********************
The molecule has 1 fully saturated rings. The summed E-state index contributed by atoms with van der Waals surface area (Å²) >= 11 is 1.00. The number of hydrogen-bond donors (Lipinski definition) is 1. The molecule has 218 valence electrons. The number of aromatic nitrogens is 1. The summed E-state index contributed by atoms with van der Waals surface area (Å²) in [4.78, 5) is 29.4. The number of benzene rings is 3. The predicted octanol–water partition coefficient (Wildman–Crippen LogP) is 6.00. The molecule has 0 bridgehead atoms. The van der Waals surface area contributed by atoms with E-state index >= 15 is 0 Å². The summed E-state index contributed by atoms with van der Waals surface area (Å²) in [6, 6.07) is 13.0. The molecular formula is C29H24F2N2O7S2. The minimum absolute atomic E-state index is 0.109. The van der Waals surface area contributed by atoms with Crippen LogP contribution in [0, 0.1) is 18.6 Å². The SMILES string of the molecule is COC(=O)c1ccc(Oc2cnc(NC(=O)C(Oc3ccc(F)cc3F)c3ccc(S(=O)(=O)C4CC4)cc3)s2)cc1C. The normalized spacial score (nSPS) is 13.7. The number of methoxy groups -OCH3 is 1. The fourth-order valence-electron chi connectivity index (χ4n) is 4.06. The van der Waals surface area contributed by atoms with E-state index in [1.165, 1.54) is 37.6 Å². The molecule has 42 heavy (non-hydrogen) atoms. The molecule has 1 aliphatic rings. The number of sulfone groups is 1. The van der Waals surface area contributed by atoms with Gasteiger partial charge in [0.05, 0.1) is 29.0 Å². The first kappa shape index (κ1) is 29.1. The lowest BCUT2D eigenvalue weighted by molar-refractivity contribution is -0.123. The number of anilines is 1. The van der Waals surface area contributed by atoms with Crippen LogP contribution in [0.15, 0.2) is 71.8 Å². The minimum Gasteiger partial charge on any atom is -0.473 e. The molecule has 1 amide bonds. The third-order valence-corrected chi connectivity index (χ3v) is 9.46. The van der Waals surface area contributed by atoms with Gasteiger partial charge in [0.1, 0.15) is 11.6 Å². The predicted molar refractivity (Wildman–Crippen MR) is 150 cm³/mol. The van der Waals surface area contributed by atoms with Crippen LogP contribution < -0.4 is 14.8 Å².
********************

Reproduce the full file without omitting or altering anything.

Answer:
The molecule has 1 fully saturated rings. The summed E-state index contributed by atoms with van der Waals surface area (Å²) >= 11 is 1.00. The number of hydrogen-bond donors (Lipinski definition) is 1. The molecule has 218 valence electrons. The number of aromatic nitrogens is 1. The summed E-state index contributed by atoms with van der Waals surface area (Å²) in [4.78, 5) is 29.4. The number of benzene rings is 3. The predicted octanol–water partition coefficient (Wildman–Crippen LogP) is 6.00. The molecule has 0 bridgehead atoms. The van der Waals surface area contributed by atoms with E-state index >= 15 is 0 Å². The summed E-state index contributed by atoms with van der Waals surface area (Å²) in [6, 6.07) is 13.0. The molecular formula is C29H24F2N2O7S2. The minimum absolute atomic E-state index is 0.109. The van der Waals surface area contributed by atoms with Crippen LogP contribution in [0, 0.1) is 18.6 Å². The SMILES string of the molecule is COC(=O)c1ccc(Oc2cnc(NC(=O)C(Oc3ccc(F)cc3F)c3ccc(S(=O)(=O)C4CC4)cc3)s2)cc1C. The normalized spacial score (nSPS) is 13.7. The number of methoxy groups -OCH3 is 1. The fourth-order valence-electron chi connectivity index (χ4n) is 4.06. The van der Waals surface area contributed by atoms with E-state index in [1.165, 1.54) is 37.6 Å². The molecule has 42 heavy (non-hydrogen) atoms. The molecule has 1 aliphatic rings. The number of sulfone groups is 1. The van der Waals surface area contributed by atoms with Gasteiger partial charge in [0.05, 0.1) is 29.0 Å². The first kappa shape index (κ1) is 29.1. The lowest BCUT2D eigenvalue weighted by molar-refractivity contribution is -0.123. The number of anilines is 1. The van der Waals surface area contributed by atoms with Crippen LogP contribution in [0.15, 0.2) is 71.8 Å². The minimum Gasteiger partial charge on any atom is -0.473 e. The molecule has 1 amide bonds. The third-order valence-corrected chi connectivity index (χ3v) is 9.46. The van der Waals surface area contributed by atoms with Gasteiger partial charge in [0.1, 0.15) is 11.6 Å². The predicted molar refractivity (Wildman–Crippen MR) is 150 cm³/mol. The van der Waals surface area contributed by atoms with Crippen LogP contribution < -0.4 is 14.8 Å².